Ever been in sales?
If so, you can still hear it, if you try. Dig down deep. Remember. Hold your briefcase to your ear like a conch shell.
Instead of the rush of the sea, you will hear your old manager. Your mentor. Your well meaning uncle. A chorus of past salesmen, whispering words of wisdom:
“You don’t sell your product. You sell yourself.”
I am terrible at selling myself. I always have been.
It’s not that I’m reserved, or introverted, or concerned about saying the wrong thing. I’m great with words. Words are kind of my thing. I’m blessed enough to make a living off my words.
And I don’t have any strong negative feelings about sales, either. Sure, there are dishonest and slimy salespeople out there. I hate that. I mean, there’s a Gallup poll about honesty in professions which reveals that only 2% of car salesmen are considered to have “very high” ethical standards.
(As a former car salesman, I think that perception is pretty well deserved.)
But with that being said, there are also some really great salespeople who genuinely try and connect people with products and services that suit their needs. Sales is a necessary service.
When it comes to my clients, I’m great at selling. And even in my personal life… when I come across a short story I love, a record I can’t stop listening to, or a banging breakfast taco, (looking at you, Good Truckin’ Diner,) I have no problem being a top notch promoter. A champion cheerleader.
What does this mean? Well, it’s pretty simple.
The problem I have with selling myself doesn’t have anything to do with the selling. It’s a problem with myself.
I’m not alone. Most people hate self-promotion.
And I think a lot of it comes down to humility.
We love humble people. We don’t like people who brag and boast about how awesome they are. It’s tacky, it’s self-absorbed, and it’s something that society tries to train out of us.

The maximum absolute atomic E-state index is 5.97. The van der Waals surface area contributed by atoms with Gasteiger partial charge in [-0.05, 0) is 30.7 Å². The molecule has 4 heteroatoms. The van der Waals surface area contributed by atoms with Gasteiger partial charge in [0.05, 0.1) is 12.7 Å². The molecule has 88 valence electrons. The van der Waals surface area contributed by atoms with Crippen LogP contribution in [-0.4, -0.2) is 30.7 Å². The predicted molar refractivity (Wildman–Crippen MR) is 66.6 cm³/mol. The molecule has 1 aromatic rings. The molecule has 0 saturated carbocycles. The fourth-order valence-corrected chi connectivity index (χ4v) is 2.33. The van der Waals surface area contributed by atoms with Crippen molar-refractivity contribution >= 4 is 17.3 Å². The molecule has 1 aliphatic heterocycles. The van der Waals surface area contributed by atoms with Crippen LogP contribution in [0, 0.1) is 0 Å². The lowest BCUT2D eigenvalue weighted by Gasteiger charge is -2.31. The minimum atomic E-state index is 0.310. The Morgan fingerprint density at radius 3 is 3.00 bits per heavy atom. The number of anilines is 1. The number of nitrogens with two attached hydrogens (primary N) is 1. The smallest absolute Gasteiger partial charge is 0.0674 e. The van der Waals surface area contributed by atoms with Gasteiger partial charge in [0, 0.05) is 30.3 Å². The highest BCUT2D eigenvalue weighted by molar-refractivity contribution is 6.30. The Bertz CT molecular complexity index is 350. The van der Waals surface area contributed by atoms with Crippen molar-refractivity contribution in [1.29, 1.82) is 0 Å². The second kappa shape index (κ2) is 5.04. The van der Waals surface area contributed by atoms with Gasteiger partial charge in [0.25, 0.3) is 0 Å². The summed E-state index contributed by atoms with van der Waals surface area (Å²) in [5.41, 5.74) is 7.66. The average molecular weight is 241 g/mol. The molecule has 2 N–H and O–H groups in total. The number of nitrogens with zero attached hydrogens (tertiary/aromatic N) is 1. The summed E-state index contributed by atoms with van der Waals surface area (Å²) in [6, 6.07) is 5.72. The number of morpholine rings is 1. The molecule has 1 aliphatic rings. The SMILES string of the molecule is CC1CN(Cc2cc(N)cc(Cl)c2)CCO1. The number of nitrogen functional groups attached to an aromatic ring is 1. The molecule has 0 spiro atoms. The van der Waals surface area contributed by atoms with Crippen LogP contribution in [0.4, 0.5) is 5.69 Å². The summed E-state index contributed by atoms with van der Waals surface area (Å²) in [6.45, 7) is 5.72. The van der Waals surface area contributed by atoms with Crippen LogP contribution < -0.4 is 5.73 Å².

(Well. When it’s not training you to spend all your time updating your Insta feed.)
Everybody loves to talk about themselves, but nobody wants to be that person who always talks about themselves.
Real talk: I’m very scared of being seen as that guy. I don’t have the best feelings about myself, and I tend to assume that other people feel the same way that I do, or that they’re paying as close attention to my faults as I am.
(It’s called the spotlight effect, and it’s pretty messed up.)
So even when I do something I’m really proud of, like publishing a story, I spend a lot of time trying to find a way to promote it without coming off like an arrogant jerk.
Usually, it manifests as wishy-washy language and softening statements. Like a nerd trying to ask out their prom date.
“Um, hi. I- uh- wrote this thing, and I was just wondering if, like, you wanted to check it out or something. Or not. Whatever. No pressure.”
You don’t need a background in sales and marketing to know that this isn’t the most effective way to get a response. It communicates fear of unworthiness, it communicates lack of confidence, it does nothing to encourage action. In fact, it encourages the target audience to wait for something better to come along.
It communicates an utter lack of value.
If you work hard on something, that hard work has value.
It doesn’t matter what you do. Whether you’re making art or starting a real estate business. Whether you’re promoting your financial services or your Glam rock cover band, what you do matters.
And people deserve to know about it.
Here’s the dirty secret, one that I’m still learning and processing: keeping your accomplishments and gifts hidden doesn’t do anyone any favors.
It doesn’t help the people who love and care about you, who want to support your endeavors.
It doesn’t help the people who could genuinely be impacted by what you do.
And it certainly doesn’t help you further your goals. Your career. Your dreams.
Remember the good salespeople? The ones who aren’t slimy opportunists asking you “what’s it gonna take to get you to drive off the lot today in this beautiful ’89 Plymouth Sundance?”
Despite what your old manager might say, those people aren’t selling themselves. They’re selling something of value. Something that’s going to serve the needs of their customers.
When you get hung up on the idea of self-promotion, don’t think about “selling yourself.”
Think about what you have to offer.
Here’s the sappy part: your dreams are worth sharing.
Your hard work doesn’t lose worth just because you’re the one doing it.
Get out there. Show off your stuff. Do the things. Get new clients. Sell more units of whatever-it-is-you-do. You can do it. Go You!
Rah rah, siss boom bah.
If you need professional blogs, optimized for SEO, that can drive traffic to your business, holler at me. Also, be sure to check out the monthly blogging packages we offer at SuperWebPros to get the most out of your content marketing strategy.